Victorian London - Police and Policing - Perception of - policeman's beat

The London policeman ... knows every nook and corner, every house, man, woman and child on his beat. He knows their occupations, habits and circumstances. This knowledge he derives from his constantly being employed in the same quarter and the same street, and to - and surely a mind on duty bent may take great liberties with the conventional moralities - that platonic and friendly intercourse which he carries on with the female servants of the establishments which it is his vocation to protect. An English maid-servant is a pleasant girl to chat with, when half shrouded by the mystic fog of the evening and with her smart little cap coquettishly placed on her head, she issues from the sallyport of the kitchen, and advances stealthily to the row of palisades which protect the house. And the handsome policeman too, with his blue coat and clean white gloves, is held in high regard and esteem by the cooks and housemaids of England. His position on the beat is analagous to that of the porter of a very large house; it is a point of honour with him, that nothing shall escape his observation.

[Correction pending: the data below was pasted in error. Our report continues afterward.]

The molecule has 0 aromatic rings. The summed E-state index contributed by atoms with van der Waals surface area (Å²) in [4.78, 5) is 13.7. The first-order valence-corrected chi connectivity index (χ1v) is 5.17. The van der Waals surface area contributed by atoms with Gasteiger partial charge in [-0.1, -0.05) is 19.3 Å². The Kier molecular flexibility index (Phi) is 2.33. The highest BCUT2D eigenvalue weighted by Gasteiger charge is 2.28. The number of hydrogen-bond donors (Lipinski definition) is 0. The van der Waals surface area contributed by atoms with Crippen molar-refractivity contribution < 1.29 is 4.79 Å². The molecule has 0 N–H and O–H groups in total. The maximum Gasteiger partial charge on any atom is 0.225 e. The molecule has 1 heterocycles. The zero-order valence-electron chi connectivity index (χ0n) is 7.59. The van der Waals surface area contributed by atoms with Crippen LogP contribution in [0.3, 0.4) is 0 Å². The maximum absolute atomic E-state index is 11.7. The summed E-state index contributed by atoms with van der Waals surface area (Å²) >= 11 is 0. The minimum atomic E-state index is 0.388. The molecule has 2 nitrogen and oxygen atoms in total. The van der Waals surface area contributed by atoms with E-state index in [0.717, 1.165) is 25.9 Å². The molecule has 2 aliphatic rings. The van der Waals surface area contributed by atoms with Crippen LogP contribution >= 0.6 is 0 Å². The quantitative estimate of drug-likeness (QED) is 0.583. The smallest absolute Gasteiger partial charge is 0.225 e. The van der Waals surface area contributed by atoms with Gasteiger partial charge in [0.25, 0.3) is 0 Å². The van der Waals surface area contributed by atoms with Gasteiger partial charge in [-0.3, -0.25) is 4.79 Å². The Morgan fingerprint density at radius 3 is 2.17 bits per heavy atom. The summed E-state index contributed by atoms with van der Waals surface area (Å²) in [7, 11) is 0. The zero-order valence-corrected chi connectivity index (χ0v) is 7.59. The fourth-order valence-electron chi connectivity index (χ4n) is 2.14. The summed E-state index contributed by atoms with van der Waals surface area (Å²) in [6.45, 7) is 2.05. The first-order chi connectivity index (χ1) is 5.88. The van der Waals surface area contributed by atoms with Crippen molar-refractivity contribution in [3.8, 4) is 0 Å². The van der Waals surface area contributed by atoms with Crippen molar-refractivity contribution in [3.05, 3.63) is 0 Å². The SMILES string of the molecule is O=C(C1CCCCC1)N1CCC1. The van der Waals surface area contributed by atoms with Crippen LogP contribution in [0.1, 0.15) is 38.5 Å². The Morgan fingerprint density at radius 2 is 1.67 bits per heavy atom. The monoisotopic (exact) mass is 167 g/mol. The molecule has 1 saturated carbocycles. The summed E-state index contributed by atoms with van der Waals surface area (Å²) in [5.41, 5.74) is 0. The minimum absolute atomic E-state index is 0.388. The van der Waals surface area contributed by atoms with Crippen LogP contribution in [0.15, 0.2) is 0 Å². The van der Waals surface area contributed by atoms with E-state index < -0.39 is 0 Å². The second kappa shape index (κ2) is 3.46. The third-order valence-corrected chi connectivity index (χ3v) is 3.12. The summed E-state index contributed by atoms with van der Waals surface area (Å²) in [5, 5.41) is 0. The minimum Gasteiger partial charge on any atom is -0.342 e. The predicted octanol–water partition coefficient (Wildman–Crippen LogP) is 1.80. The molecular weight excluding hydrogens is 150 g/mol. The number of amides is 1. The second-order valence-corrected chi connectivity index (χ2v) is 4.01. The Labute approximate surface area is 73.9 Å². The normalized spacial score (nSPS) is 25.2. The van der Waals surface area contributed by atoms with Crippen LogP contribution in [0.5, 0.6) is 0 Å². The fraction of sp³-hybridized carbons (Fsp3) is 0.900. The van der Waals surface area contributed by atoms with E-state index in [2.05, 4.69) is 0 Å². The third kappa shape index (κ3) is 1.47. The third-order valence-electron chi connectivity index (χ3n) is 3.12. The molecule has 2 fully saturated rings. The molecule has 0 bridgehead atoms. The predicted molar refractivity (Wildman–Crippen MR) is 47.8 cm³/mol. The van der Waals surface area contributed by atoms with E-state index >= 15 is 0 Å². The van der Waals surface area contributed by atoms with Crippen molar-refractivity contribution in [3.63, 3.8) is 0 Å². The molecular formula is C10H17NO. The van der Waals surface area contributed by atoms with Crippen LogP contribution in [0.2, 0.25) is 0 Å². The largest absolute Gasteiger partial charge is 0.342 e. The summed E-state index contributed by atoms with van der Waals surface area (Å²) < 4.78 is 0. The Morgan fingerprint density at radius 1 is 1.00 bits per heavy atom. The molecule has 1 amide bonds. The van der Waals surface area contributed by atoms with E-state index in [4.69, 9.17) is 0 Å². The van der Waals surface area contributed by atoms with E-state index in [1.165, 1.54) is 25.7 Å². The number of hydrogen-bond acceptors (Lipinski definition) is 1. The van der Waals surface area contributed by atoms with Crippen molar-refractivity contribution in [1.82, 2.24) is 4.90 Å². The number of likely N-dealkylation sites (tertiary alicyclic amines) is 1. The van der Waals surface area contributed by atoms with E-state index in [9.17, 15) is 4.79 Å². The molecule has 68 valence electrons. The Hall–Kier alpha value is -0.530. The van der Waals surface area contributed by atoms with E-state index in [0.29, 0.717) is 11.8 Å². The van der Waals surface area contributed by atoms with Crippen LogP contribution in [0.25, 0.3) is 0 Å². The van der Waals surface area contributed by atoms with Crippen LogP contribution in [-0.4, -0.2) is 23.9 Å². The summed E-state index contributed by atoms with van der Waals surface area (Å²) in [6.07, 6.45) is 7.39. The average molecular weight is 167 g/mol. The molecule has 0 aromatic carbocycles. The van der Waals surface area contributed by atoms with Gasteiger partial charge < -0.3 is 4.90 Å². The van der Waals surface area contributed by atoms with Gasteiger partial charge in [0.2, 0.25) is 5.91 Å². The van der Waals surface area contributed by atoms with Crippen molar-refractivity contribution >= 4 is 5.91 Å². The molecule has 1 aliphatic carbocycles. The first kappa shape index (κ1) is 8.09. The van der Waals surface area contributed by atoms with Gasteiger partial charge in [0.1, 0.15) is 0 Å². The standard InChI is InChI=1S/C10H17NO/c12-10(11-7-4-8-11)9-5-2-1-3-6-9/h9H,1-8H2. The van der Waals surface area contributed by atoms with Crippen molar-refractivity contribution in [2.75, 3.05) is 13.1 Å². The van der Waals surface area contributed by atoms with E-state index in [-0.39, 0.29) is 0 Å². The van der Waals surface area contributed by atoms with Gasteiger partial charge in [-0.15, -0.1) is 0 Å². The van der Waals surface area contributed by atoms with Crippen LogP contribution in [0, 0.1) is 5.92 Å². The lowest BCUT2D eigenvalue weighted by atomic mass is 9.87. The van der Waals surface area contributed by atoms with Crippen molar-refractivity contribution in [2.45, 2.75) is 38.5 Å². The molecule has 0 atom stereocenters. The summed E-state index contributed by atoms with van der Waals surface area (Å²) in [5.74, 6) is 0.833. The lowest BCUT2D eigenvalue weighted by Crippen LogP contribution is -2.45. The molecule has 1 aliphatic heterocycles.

Max Schlesinger, Saunterings in and about London, 1853

This change of residence caused me to lose my way when trying to walk back on the first night of my stay there. Not knowing which way to turn I appealed to a policeman for help. Without a word he signed me to follow him. At the end of the street, he handed me over to another policeman with the two words "Bond Street". This one escorted me the length of his beat, and there another one took charge of me, and so on, till I had counted twelve. None of them spoke a single word to me, and the lose one simply pointed to the door. It is a novel way of reaching one's destination! You just inform your friends that you are eight or ten peelers away, they calculate the time needed, and so can dispense with maps. I had noticed during my walk that policemen were busy testing the doors of houses, which I thought an excellent precaution. Evidently the inviolability of an Englishman's home is not respected by burglars.

Francis Wey, A Frenchman Sees the English in the Fifties, 1935